4) Climate varies over space and time through both natural and human processes.
The fourth principle recognizes that climate is neither uniform nor unchanging. Some variations occur slowly on a global scale: the eccentricity of the Earth’s orbit around the Sun contributes to a discernible 100,000-year cycle of variation in climate, while the movement of continents due to plate tectonics influences climate over millions of years. Climate also can change abruptly, as it did during a phase toward the end of the last Ice Age known as the Younger Dryas, with an increase of 10°C (18°F) occurring in Greenland about 11,500 years ago over a period of mere decades.
Those changes were due to natural processes. But humans also can change climate on regional scales, by altering land cover through agriculture or building large urban complexes, and on global scales, primarily through the burning of fossil fuels and the resulting release of heat-trapping carbon dioxide (which is the focus of Essential Principle Six).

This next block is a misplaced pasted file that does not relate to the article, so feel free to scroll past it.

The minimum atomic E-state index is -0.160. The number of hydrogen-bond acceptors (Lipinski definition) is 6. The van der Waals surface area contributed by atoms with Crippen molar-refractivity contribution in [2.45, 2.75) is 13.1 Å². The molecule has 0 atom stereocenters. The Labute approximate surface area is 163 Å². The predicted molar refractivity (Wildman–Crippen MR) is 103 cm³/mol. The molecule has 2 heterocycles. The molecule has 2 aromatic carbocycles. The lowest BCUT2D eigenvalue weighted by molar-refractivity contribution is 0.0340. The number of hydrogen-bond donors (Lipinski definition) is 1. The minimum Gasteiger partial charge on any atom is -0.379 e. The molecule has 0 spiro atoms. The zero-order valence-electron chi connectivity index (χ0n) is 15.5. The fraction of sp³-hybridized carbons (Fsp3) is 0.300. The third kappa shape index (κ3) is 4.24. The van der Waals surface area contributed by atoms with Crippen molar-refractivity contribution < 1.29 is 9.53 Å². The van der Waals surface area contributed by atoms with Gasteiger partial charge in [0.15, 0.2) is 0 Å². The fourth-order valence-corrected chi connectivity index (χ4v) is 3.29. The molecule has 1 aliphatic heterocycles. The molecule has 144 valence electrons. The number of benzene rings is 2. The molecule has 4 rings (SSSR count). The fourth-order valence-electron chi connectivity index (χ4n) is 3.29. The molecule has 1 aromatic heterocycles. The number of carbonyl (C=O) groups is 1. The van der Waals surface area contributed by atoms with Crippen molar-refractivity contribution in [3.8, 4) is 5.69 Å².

CLEAN’s “Teaching Essential Principle 4” provides overview of the content, why it is important, related pedagogical challenges, and examples of high quality resources by grade level.
Continue to the next section to find out how our understanding of the climate system is improved through observations, theoretical studies, and modeling.